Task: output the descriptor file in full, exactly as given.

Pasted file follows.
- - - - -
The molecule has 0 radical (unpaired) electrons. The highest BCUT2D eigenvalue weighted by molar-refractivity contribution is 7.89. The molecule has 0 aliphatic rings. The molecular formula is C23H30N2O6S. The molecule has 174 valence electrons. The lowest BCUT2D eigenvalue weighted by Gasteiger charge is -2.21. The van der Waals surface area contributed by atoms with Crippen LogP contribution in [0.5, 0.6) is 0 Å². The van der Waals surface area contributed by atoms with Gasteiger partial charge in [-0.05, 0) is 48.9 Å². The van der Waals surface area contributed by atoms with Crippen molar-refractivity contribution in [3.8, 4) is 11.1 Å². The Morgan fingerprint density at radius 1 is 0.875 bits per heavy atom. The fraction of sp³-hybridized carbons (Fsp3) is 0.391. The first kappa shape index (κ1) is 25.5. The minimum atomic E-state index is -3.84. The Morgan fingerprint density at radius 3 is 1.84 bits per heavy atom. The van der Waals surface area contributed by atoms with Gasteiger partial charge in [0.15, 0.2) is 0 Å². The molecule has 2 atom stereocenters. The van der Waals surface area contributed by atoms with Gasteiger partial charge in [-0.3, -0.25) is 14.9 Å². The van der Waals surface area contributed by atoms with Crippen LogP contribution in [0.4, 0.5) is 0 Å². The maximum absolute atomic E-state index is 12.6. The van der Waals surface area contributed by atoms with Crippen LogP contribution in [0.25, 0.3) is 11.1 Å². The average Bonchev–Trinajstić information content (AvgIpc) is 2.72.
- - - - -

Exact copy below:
The molecule has 0 radical (unpaired) electrons. The highest BCUT2D eigenvalue weighted by molar-refractivity contribution is 7.89. The molecule has 0 aliphatic rings. The molecular formula is C23H30N2O6S. The molecule has 174 valence electrons. The lowest BCUT2D eigenvalue weighted by Gasteiger charge is -2.21. The van der Waals surface area contributed by atoms with Crippen LogP contribution in [0.5, 0.6) is 0 Å². The van der Waals surface area contributed by atoms with Gasteiger partial charge in [-0.05, 0) is 48.9 Å². The van der Waals surface area contributed by atoms with Crippen molar-refractivity contribution in [3.8, 4) is 11.1 Å². The Morgan fingerprint density at radius 1 is 0.875 bits per heavy atom. The fraction of sp³-hybridized carbons (Fsp3) is 0.391. The first kappa shape index (κ1) is 25.5. The minimum atomic E-state index is -3.84. The Morgan fingerprint density at radius 3 is 1.84 bits per heavy atom. The van der Waals surface area contributed by atoms with Gasteiger partial charge in [0.15, 0.2) is 0 Å². The molecule has 2 atom stereocenters. The van der Waals surface area contributed by atoms with Gasteiger partial charge in [-0.3, -0.25) is 14.9 Å². The van der Waals surface area contributed by atoms with Crippen LogP contribution in [0.4, 0.5) is 0 Å². The maximum absolute atomic E-state index is 12.6. The van der Waals surface area contributed by atoms with Crippen LogP contribution in [0.25, 0.3) is 11.1 Å². The average Bonchev–Trinajstić information content (AvgIpc) is 2.72.